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The U.S. civil justice system costs the national economy $865 billion a year, according to a study of U.S. tort costs released Tuesday.
"Jackpot Justice," prepared by the Pacific Research Institute, a San Francisco-based free-market think tank, took into account what its authors considered to be both direct and indirect costs of the tort system.
Among the indirect costs attributed to the tort system are those associated with so-called defensive medicine and "lost sales of new products from less innovation." Those lost sales alone amounted to $367.1 billion, according to the survey.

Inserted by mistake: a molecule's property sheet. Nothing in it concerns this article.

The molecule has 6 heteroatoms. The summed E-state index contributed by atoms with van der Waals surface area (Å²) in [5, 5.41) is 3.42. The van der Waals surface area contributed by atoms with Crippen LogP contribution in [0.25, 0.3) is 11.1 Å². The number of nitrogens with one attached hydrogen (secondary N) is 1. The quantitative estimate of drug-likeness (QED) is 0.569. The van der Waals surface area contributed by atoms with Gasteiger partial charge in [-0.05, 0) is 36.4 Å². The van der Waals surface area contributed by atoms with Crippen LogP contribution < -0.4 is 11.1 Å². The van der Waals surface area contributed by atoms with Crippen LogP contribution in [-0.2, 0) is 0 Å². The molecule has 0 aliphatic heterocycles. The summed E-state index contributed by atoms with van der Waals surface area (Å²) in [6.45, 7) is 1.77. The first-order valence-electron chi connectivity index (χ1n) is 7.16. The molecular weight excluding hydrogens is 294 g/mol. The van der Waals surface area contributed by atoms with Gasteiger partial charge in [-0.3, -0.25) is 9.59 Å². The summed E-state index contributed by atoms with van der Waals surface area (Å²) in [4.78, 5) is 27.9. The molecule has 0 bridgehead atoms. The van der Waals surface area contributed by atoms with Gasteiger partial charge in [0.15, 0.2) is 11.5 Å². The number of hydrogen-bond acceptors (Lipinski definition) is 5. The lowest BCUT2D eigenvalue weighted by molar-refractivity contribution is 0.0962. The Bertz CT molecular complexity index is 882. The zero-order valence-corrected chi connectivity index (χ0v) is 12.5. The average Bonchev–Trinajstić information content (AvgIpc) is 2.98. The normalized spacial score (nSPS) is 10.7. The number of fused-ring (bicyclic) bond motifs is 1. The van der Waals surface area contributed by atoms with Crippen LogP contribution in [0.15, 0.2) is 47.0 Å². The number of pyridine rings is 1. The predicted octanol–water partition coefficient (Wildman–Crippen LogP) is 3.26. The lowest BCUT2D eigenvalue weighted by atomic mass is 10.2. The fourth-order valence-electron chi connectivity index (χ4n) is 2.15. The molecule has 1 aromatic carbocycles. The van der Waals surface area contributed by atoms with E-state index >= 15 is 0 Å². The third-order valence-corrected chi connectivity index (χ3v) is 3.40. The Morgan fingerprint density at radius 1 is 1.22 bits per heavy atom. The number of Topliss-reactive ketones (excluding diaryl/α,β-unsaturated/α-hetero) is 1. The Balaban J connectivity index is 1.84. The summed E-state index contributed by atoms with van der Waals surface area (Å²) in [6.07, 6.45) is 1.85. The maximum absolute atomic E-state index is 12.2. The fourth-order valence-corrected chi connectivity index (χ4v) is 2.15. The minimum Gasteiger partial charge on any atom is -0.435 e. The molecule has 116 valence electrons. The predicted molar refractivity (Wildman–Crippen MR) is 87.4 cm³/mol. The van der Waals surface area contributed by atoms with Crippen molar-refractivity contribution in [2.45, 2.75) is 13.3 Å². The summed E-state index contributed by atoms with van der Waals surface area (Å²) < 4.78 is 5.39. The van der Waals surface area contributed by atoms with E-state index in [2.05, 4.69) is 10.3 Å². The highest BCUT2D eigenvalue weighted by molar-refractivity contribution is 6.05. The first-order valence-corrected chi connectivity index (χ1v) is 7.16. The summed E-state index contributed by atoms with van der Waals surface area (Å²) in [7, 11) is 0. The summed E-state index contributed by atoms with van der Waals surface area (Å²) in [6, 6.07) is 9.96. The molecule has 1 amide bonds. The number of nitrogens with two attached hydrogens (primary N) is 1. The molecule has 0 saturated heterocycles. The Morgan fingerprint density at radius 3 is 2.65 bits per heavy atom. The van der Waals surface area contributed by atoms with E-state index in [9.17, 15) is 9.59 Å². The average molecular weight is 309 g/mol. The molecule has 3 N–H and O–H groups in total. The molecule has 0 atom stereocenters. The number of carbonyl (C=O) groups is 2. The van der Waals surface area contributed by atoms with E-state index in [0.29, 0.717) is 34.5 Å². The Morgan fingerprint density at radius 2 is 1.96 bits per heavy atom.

The National Assn. of Manufacturers hailed the study, which was released by the American Justice Partnership in partnership with PRI. "This study represents the most ominous figures to date on the adverse economic impact of our runaway tort system," said NAM President John Engler in a statement. The AJP is a coalition of tort reform organizations founded by the NAM in 2005.
A spokeswoman for the American Assn. for Justice, a Washington-based organization that represents the trial bar, called the study "more propaganda from big corporations seeking to evade accountability."